1. Click to Upload a photo (10 MB limit)
Delete
  1. Great summary, thanks for posting. We aim to try Bhojan soon.

    -----
    Bhojan
    102 Lexington Ave, New York, NY 10016

    1. Wow, what an analysis. If there was a Nobel Prize for food analysis, you'd have my vote.

      Anyway, we tried Bhojan for the first time last evening. At 7 PM, the dining room was 3/4 full, but we were seated without a reservation. We ordered one side, one street dish and a thali for each. No prior experience with Gujarati cuisine, so we enjoyed everything we were served. The highlights included an okra dish, a lentil-rice mixture and a sweet yogurt dish with the consistency of whipped butter. Service was helpful and cheerful.
      This is a solid alternative to Indo-Pak a la 6th St., South Indian a la Chennai Gardens and upscale Indian. We bought a few sweets, which we enjoyed. The sweets are $6/lb, so they price out at $1-2 each. Several have a layer of edible silver foil on top, a surprise and a slap in the face of any notion of economic restraint in these times!

      They're awaiting their liquor license, so you can bring your own for another two weeks.

      The three of us left stuffed for $66 plus tip.

      -----
      Chennai Garden
      129 E 27th St, New York, NY 10016

      Bhojan
      102 Lexington Ave, New York, NY 10016

      1. thank you; excellent review and really capturing some of what I was finding wrong with Bhojan (it was my initial glowing reviews perhaps that you saw?) subsequent meals were good but not great but, I still like it. they really do need to kick up the overall "funk" of their offerings; the food is definitely toothless in that respect. regarding costs, I could easily spend the same amt. of money at both places and definitely walk out of vatan stuffed. the room is beautiful but it certainly feels hard to pay so much for street food, albeit beautifully presented street food.

        on another thread, someone mentioned that many thalis are actually "bottomless" but I can't quite see it happening at Bhojan, to ask for a refill on a particularly nice offering. but, I just might try for the next time!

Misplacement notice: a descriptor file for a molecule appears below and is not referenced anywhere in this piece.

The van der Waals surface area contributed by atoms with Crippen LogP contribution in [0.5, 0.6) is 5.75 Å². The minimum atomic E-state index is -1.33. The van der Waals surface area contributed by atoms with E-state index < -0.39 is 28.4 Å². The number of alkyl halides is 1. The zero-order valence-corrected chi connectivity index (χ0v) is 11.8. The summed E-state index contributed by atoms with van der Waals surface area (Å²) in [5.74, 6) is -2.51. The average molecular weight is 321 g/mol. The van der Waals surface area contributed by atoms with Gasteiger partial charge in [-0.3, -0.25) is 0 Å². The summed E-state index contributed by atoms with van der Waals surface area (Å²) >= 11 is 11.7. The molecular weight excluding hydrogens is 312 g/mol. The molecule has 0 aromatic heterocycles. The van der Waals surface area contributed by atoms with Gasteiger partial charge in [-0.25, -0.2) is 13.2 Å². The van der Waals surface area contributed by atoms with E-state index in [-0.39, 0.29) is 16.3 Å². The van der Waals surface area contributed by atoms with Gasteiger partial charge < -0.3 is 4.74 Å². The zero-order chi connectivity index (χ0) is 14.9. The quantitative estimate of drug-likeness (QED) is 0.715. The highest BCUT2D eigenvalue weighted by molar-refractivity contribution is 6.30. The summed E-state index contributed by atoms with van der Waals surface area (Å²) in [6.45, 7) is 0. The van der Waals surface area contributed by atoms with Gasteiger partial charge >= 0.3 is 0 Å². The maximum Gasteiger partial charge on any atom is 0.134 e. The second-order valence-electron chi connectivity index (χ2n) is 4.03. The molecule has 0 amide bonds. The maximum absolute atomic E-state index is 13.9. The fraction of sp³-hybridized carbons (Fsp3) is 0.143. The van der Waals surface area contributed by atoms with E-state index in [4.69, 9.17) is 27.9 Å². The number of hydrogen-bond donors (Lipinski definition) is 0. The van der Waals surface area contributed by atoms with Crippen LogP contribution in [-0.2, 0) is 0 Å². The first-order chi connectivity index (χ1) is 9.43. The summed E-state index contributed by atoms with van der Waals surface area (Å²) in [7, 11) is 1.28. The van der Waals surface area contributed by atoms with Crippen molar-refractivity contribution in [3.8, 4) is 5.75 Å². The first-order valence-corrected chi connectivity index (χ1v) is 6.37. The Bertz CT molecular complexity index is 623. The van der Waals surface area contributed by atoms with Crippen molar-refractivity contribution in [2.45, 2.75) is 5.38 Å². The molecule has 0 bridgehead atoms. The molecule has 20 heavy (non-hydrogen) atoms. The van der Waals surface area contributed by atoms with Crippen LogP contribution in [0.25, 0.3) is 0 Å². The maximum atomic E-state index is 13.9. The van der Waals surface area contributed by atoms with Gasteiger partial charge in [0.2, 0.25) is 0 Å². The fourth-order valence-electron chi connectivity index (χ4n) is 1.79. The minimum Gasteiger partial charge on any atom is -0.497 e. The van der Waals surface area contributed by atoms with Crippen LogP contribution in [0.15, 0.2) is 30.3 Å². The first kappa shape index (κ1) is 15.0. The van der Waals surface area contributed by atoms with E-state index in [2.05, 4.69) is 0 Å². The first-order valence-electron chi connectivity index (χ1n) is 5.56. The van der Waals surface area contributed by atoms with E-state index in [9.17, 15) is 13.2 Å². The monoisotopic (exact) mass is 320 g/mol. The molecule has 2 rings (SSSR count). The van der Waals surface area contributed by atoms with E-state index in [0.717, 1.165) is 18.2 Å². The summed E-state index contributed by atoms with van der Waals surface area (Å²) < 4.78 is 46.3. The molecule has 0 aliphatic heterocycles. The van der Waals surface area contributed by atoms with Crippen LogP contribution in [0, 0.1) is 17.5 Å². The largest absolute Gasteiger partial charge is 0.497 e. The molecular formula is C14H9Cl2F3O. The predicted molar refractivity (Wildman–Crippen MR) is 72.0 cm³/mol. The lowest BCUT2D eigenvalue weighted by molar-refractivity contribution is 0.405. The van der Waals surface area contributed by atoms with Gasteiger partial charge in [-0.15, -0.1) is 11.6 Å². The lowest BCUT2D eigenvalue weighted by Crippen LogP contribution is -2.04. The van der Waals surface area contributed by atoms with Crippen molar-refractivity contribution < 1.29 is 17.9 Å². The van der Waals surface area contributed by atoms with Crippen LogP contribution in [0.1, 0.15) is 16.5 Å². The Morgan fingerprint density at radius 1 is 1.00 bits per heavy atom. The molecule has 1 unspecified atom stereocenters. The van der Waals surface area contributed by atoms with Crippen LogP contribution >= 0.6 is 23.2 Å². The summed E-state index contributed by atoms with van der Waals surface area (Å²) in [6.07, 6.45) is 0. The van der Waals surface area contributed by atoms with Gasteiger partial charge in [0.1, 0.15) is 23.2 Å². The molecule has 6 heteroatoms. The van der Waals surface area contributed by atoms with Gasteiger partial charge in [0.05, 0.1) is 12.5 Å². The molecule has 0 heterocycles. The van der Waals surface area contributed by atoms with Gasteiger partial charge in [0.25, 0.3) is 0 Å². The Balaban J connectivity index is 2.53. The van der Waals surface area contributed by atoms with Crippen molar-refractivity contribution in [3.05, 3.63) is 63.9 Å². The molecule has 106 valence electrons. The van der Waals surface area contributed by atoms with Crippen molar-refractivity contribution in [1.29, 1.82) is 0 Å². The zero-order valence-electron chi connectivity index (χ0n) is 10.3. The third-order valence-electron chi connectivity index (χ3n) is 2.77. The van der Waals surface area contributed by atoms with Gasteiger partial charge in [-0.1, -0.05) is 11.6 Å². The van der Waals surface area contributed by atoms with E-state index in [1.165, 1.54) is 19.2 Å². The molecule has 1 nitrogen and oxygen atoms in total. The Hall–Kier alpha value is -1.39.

again, thanks for the comparison, keep 'em coming! I do remember reading your reviews of some other places that I've yet to try, but your writing made me very curious (nirvana, yuva, etc.)

        6 Replies
        1. re: bigjeff

          I agree, Bhojan isn't really giving off a vibe that seconds are part of the package. Their serving appears very deliberate. Especially the more comical aspect of the mango portion. I hope you try it though! Their takeout menu makes a point of describing their thalis as generous.

          1. re: sugartoof

            haha! if I do they might laugh at me to my face! I still haven't tried the gujurati thali so that'll be the next one.

            1. re: bigjeff

              I agree with a lot of the criticism. I went twice, and while I liked the thalis (I had the Gujarati both times), they could have used some more of bigjeff's favorite word (haha).

              The street food I tried was interesting (the cheese sandwich was a massive disappointment though). What I liked a lot was the variety of the menu (some stuff you can't get elsewhere in Curry Hill), the desserts, and the room was nice. I'll probably go back again for lunch sometime soon.

          2. re: bigjeff

            Yes, bigjeff, it was your report that initially caught my attention, but then I heard from others as well that Bhojan was good. It *is* good, but, as I said (and you and others have agreed with), the food could use an extra kick.

            Thanks to all who said kind things about my review. I'm a longstanding reader of this board, but I don't seem to find the time to post my own comments as often as I'd like.

            -----
            Bhojan
            102 Lexington Ave, New York, NY 10016

            1. re: FoodDabbler

              I went to Vatan years ago. Do you still sit on the floor?

              -----
              Vatan
              409 Third Avenue, New York, NY 10016

              1. re: newshound22

                In the past they had cushions on which you sat crosslegged (not on the floor, as such, but, as I recall it, on raised platforms), and regular tables. I sat at both on previous visits. Now they seem to have regular tables as well as the sort of pits you see at some Japanese restaurants. You take off your shoes and climb into the seats. Your legs dangle "normally" into the pit under the table. We sat at one of these on my recent visit. It's quite comfortable -- although visits to the bathroom require you either to laboriously put your shoes back on, or daringly pad there in your socks.